A California woman suddenly lost feeling in her legs, then the rest of her body. Her doctors couldn’t figure out what could be causing the numbness, until they took a look in her brain with a CT scan. The scan showed that calcified tapeworm larvae were lodged in her brain.The diagnosis, officially called Neurocysticercosis, is common in the third world (about 50 million people are infected globally). But American doctors often don’t know the symptoms of the 1,900 cases that show up in American hospitals every year.
According to a January 2012 study in PLOS Neglected Tropical Diseases, California bears much of the burden with 304 hospitalized cases in 2009, the most recent year for which statistics exist. 80-five per cent of patients in California were identified as Latino, and 72 per cent were reported in the southern half of the state.
They can grow to be 20 feet long and can make tens of thousands of eggs a day.
The rates seem to be pretty low, but the case described in the blog post demonstrates how much difficulty American doctors have diagnosing it, when they don’t know what symptoms to look for.
The worms are originally tiny: about the size of peas. They come from eating contaminated pork, and fight their way into the small intestines and cling to the flesh there while draining nutrients from their host. They can grow to be 20 feet long and can make tens of thousands of eggs a day, which ride through the bloodstream through the whole body.
They turn into larvae but don’t grow any bigger in humans (in pigs they do), so these babies stay small and colonize tissues throughout the body. From Bloudoff-Indelicato‘s blog post:Scientists aren’t quite sure how it works, but tapeworm larvae seem to have developed a chemical secretion that keeps the human body’s immune system from barging in on their banquet. People can live for decades without any symptoms of neurocysticercosis because the tapeworm larvae break down natural defenses. Unfortunately, tapeworm larvae can’t live forever.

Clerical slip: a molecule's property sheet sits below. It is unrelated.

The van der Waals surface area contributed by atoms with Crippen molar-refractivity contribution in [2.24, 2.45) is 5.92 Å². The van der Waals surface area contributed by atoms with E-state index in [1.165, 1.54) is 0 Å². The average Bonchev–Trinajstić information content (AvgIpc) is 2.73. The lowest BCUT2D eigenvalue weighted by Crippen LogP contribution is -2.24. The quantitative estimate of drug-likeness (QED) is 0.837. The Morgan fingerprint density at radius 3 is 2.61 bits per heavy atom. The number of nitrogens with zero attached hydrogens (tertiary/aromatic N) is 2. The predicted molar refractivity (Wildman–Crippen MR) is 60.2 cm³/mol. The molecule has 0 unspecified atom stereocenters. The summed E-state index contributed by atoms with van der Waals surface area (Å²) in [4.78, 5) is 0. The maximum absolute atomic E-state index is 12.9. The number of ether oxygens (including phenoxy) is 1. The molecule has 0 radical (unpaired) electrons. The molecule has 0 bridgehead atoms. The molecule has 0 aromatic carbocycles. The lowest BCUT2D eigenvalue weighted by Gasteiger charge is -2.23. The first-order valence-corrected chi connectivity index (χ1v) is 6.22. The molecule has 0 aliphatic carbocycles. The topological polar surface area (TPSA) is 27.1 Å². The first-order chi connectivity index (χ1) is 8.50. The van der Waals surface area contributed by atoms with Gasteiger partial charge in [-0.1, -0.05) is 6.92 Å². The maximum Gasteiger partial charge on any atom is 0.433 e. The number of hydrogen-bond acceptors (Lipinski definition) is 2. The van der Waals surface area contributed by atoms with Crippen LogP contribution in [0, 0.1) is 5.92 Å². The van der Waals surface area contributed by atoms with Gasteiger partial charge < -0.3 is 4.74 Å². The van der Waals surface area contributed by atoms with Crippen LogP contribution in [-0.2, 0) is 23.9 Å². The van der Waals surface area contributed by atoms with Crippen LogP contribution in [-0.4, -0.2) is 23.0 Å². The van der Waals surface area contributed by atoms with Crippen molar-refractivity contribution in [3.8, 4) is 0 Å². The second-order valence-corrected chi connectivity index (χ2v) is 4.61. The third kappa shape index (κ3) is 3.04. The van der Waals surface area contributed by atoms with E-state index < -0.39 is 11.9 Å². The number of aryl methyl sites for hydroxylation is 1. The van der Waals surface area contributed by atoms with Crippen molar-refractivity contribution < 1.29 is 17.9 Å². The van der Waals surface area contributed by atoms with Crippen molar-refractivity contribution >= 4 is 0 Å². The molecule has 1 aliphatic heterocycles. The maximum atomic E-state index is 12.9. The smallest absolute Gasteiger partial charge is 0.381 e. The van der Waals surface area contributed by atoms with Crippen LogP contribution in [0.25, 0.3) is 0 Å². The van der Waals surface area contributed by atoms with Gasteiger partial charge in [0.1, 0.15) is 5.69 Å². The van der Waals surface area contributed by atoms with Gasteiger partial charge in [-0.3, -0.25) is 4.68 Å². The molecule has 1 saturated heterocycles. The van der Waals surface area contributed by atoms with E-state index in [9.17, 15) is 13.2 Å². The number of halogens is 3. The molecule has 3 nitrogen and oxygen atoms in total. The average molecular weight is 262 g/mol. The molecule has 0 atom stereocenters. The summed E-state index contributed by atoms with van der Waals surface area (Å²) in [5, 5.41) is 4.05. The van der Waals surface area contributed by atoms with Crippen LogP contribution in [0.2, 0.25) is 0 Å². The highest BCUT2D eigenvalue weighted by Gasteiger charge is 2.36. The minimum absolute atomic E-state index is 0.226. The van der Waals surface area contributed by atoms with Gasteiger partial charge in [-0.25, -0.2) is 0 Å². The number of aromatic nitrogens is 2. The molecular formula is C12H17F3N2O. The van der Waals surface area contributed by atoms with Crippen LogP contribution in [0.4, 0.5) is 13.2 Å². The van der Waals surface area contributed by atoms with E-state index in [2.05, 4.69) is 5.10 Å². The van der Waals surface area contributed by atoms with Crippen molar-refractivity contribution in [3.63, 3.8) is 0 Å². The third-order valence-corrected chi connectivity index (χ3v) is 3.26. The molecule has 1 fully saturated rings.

“While it’s alive, it’s a problem, but when it starts to die it’s a bigger problem,” [Columbia University scientist Dickson] Despommier says.
When the larvae die, the chemical balance is restored, and the immune system begins to attack, causing headaches, seizures and paralysis. Alvarez says she experienced debilitating headaches for 20 years before her diagnosis, but she probably consumed tapeworm eggs much earlier than that. When Alvarez immigrated to the United States in the late 1980s she complained to American doctors of a pain so absolute it blinded her and made her vomit.
Alvarez had to have brain surgery to get the worm out. Lots more info on the wormy brain buddies over at Scientific American.
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